We hear that doctors do not like “protocol medicine” – they do not want to follow a “cookbook” when every patient is different. It is not a good understanding of the issues.
Some years ago when I worked in a branch of he National Cancer Institute and then the University of Maryland Cancer Center, we admitted many patients with acute leukemia. The treatment approach including the necessary special tests to obtain, chemotherapy drugs, steps to prevent infection, prevent kidney problems, etc was complicated. So I wrote out a set of admission orders, had them typed up, xeroxed and kept at the nurses’ station. When a new patient was admitted, the physician took one of those order sheets and either accepted each individual order or made changes. But the doctor now would not forget something important such as a drug, its dose or the number of times per day. This worked much better than depending on memory yet any specific order could be eliminated or modified as needed for the individual patient. This was not a “cookbook” but rather an improvement in both safety and quality.
Peter Pronovost and colleagues from the Johns Hopkins Bloomberg School of Public Health have worked on designing similar protocols for ICU patients for those needing the insertion of a central intravenous catheter to reduce the frequency of hospital acquired infections. This is basic stuff like gown and glove, use a disinfectant on the skin, use sterile materials, etc. It works; the infection rate falls by 60% if the guidelines are followed. Indeed in the Michigan hospitals where the technique was evaluated, the rate dropped to zero.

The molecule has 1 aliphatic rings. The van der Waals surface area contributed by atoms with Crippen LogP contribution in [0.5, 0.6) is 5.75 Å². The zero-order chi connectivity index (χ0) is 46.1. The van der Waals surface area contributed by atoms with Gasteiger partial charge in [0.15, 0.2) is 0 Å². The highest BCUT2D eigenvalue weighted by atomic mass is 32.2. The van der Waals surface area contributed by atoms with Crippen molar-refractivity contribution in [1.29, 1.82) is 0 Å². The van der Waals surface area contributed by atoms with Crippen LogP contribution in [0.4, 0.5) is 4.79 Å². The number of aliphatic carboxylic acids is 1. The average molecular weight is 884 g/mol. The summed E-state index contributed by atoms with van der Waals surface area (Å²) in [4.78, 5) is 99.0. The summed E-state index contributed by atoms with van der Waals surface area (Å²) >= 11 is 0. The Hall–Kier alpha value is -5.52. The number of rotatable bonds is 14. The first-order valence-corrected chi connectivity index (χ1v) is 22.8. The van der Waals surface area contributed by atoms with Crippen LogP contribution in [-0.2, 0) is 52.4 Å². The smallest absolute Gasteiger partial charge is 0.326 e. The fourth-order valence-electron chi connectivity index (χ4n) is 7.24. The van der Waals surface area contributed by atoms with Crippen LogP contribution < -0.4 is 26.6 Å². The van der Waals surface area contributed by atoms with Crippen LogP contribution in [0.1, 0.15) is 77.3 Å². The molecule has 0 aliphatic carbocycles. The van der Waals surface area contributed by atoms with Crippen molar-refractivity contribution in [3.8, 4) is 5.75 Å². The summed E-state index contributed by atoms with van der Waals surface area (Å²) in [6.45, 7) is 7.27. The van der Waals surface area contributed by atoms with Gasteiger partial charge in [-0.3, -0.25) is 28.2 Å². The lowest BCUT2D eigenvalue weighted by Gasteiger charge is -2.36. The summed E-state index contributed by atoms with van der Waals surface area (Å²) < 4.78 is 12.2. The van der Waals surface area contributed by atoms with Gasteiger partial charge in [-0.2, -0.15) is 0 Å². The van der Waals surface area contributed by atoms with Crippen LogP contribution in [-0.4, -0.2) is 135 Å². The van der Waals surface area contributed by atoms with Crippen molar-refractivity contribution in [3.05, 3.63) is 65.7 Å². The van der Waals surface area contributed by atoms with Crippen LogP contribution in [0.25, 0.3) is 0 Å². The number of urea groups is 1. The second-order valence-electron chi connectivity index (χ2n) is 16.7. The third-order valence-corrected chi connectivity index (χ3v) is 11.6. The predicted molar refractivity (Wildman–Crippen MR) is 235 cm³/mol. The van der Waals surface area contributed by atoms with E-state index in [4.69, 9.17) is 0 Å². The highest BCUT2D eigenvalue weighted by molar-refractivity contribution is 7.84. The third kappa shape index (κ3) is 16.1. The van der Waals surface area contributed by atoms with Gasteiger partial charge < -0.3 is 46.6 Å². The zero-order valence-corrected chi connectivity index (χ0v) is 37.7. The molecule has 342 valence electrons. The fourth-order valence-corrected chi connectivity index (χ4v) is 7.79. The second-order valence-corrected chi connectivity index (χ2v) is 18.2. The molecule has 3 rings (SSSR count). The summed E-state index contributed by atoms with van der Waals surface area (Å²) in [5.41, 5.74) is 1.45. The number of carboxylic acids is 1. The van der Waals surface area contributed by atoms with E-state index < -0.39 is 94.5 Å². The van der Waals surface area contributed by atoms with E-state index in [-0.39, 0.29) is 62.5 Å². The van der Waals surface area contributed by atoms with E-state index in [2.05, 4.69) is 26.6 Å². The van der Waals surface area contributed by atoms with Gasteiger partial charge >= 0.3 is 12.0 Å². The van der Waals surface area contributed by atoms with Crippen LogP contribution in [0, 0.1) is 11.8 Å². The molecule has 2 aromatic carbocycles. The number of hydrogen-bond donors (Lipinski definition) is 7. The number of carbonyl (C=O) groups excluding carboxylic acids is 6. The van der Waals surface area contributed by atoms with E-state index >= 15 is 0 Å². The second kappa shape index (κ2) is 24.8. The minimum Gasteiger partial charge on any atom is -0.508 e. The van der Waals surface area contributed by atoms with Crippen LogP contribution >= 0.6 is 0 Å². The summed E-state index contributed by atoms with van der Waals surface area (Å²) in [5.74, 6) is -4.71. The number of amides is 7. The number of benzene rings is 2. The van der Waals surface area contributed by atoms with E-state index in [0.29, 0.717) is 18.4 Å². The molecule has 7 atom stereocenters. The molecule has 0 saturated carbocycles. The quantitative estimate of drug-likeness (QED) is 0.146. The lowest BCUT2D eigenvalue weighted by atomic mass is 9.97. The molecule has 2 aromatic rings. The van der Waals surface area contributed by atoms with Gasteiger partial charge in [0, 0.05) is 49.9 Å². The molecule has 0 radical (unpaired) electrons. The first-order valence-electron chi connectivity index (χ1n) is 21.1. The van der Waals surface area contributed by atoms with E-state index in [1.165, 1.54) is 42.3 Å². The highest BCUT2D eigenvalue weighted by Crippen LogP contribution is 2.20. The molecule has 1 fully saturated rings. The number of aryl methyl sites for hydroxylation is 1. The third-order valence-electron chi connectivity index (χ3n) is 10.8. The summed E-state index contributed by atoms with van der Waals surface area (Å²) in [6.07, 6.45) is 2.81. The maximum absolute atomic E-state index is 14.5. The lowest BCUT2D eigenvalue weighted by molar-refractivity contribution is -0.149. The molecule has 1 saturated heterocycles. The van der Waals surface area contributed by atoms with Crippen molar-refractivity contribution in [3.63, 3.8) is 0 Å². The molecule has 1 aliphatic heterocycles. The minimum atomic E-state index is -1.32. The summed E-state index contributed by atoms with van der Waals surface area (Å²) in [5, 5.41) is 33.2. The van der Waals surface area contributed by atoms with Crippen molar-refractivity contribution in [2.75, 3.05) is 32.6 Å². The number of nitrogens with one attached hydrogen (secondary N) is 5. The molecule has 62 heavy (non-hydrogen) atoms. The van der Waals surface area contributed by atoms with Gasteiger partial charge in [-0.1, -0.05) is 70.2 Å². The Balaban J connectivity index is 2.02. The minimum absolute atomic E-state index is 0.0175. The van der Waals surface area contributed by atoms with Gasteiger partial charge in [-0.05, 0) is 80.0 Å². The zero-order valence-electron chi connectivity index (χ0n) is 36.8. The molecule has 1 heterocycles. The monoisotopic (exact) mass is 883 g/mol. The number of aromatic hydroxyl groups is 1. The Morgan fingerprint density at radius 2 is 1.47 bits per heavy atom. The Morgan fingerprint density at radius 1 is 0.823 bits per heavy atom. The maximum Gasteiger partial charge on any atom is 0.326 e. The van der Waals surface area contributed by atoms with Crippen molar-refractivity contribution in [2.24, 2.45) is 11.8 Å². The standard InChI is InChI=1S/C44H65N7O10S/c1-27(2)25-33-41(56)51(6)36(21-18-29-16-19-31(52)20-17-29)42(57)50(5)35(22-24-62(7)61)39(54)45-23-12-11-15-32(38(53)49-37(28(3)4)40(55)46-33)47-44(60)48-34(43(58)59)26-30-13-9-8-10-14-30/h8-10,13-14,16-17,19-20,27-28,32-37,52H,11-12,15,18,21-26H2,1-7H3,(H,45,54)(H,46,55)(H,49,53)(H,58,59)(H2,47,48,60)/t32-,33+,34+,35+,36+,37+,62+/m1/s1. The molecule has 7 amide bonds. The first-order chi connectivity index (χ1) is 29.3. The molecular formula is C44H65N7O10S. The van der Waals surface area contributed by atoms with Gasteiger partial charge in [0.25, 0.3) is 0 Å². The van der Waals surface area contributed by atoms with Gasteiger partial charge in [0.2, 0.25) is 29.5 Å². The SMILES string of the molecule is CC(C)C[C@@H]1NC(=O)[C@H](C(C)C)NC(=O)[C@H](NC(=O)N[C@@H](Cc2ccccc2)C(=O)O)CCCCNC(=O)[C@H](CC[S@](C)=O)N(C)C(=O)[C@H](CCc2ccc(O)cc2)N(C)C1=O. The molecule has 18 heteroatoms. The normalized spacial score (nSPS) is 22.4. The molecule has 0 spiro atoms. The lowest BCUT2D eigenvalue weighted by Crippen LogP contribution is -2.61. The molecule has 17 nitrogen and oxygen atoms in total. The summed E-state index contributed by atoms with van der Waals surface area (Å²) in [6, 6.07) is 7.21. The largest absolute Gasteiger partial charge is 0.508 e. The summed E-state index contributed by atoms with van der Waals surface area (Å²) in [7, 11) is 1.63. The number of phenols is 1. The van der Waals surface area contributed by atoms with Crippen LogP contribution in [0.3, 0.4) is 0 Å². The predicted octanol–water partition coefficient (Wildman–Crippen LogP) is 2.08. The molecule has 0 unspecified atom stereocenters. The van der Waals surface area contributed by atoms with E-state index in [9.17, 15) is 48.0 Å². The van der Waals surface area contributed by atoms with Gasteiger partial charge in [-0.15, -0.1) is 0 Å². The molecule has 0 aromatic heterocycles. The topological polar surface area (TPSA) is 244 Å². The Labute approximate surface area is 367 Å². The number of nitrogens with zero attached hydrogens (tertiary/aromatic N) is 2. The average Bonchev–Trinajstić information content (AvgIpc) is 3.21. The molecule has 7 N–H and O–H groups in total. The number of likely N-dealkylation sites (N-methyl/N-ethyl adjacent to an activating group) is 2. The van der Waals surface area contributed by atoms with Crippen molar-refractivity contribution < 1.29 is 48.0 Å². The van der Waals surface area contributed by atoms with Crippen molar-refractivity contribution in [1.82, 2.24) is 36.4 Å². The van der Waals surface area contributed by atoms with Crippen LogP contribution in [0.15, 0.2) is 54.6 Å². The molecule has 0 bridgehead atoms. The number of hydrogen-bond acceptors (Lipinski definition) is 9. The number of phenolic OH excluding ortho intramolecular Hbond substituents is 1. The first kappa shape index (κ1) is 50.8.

Remarkably, many doctors at hospitals across the country rebel at having those steps to follow using the same argument of “protocol medicine.” And equally remarkably, most hospital executives are hesitant to insist. They will need to become more assertive and physicians must accept the new standards. It is a matter of rights and responsibilities.
If physicians want the public (and elected representatives) to be supportive of malpractice tort reform, they will first have to accept “protocol or “cookbook” or “checklist” approaches that are tried and proven to improve quality and safety.
Stephen C. Schimpff is an internist, professor of medicine and public policy, and former CEO of the University of Maryland Medical Center. He is the author of The Future of Medicine — Megatrends in Healthcare and blogs at Medical Megatrends and the Future of Medicine.
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